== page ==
These are besides numerous musicians who have played with Anderson on his solo projects, or have been guests with the band on tours – like guitarists Tony Iommi and Joe Bonamassa in 1968 and 2011 respectively, and drummer Phil Collins, who played only one gig with Tull in 1982.

Needless to say, the constant alterations in line-up haven’t affected the group’s sound a bit, as it was all the brainchild of Anderson. So while Barre had his distinct guitar, even the ever-changing bassist, keyboardist and drummer had a sound that went well with the band’s overall music. And that music has primarily been Anderson’s flute driven blend of rock, blues, folk, classical, you name it. So much so that Anderson recently gave a hint that he would release all future albums under his own name, hinting that the name ‘Jethro Tull’ is now a part of history.

Though Cornick has played in only three of the 21 studio albums released by Tull, he has played in those three that shaped the band’s sound. The 1968 debut ‘This Was’, which had the songs ‘A Song for Jeffrey’, ‘My Sunday Feeling’ and ‘Some Day The Sun Won’t Shine For You’, had more of a blues flavour.

The follow-up ‘Stand Up’, with the tracks ‘Bouree’, ‘Reasons for Waiting’, ‘A New Day Yesterday’, ‘We Used To Know’, ‘Fat Man’ and ‘Nothing Is Easy’, marked the beginning of the Tull sound as one later recognised it. The instrumental ‘Bouree’, based on a piece by German classical composer JS Bach, is primarily known for Anderson’s flute, but here, Cornick’s bass is a song by itself.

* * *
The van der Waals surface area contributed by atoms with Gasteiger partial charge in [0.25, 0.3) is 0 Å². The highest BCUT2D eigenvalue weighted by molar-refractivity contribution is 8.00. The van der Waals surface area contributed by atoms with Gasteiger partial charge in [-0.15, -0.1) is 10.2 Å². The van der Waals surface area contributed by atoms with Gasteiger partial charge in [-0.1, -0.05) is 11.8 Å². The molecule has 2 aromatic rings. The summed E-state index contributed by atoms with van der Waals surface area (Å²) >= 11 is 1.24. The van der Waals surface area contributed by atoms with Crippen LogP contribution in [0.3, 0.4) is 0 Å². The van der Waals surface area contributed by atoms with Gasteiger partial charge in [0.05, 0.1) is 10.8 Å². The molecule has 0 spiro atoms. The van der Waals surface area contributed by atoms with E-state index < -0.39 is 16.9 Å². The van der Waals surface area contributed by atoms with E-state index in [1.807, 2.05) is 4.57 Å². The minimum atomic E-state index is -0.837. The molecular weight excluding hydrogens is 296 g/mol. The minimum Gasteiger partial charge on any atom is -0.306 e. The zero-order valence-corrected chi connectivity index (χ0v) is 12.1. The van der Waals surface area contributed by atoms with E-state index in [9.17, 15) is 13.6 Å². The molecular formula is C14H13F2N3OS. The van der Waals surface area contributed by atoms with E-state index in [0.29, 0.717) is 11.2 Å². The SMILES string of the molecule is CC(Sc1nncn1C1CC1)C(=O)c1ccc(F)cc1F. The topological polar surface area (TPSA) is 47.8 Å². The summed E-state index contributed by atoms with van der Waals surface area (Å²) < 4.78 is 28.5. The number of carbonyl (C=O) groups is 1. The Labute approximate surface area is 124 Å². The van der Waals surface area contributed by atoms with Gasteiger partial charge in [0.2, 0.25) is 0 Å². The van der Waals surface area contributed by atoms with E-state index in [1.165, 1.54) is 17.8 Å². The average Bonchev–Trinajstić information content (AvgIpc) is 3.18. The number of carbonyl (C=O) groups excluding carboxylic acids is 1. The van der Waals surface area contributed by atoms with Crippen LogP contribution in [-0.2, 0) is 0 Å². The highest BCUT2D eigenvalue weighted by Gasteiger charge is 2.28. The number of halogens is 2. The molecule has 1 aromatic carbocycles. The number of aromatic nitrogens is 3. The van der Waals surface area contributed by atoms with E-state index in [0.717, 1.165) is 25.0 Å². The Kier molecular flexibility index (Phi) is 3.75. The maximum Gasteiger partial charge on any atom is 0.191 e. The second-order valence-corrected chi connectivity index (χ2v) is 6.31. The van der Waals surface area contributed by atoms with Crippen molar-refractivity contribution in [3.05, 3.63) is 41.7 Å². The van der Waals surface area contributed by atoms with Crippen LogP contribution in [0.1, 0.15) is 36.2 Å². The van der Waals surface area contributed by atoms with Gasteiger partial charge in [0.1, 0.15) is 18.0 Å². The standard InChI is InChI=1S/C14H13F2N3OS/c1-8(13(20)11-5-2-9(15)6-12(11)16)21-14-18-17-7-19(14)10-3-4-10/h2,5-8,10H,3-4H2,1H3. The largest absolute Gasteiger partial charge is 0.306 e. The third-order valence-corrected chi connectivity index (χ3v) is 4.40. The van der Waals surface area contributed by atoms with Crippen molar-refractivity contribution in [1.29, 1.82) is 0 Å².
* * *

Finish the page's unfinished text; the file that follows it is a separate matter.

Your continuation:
The third album ‘Benefit’, released in 1970, is considered by the more serious fans as one of the best Tull albums. It featured keyboardist John Evan, and had the songs ‘To Cry You A Song’, ‘Inside’, ‘Nothing To Say’, ‘Sossity, You’re A Woman’ and ‘With You There To Help Me’. While the UK release had ‘Alive and Well and Living In’, the US record featured ‘Teacher’, a concert favourite which had a trademark bass back-up by Cornick.

‘Living In The Past’, released in 1972, had many early singles featuring Cornick. These included the title song, which used a distinct 5/4 rhythm structure, ‘Love Story’, ‘Christmas Song’, ‘Sweet Dream’, ‘Witch’s Promise’ and ‘Teacher’.

In a 1996 tribute album ‘To Cry You A Song – A Collection of Tull Tales’, Cornick was joined by former Tull musicians Clive Bunker, Mick Abrahams and Dave Pegg, on the songs ‘Nothing Is Easy’, ‘To Cry You A Song’, ‘A New Day Yesterday’, ‘Teacher’ and ‘Living In The Past’. One doesn’t know whether the album was released in India.

Today, one can check some of Cornick’s appearances with Tull on YouTube. What strikes one most is his appearance of a hippie showman. Bearded and slim, he had an animated stage presence, matching Anderson’s movements perfectly. And yes, he formed part of what many consider the classic Tull line-up that also had Anderson, Barre, Bunker and for some time Evan. Rest in peace, Glenn Cornick.


Comments on: "The Glenn Cornick years at Jethro Tull" (2)

  1. Another unfortunate loss to the world of rock ‘n’ roll. Brilliant tribute, Naren, on a man who has performed with, besides Jethro Tull of course, with Fleetwood Mac’s Bob Welch, Black Sabbath’s Tony Iommi, and Whitesnake’s Bernie Marsden. Playing Glenn’s past performances will be his only memory in future. R.I.P., Glenn!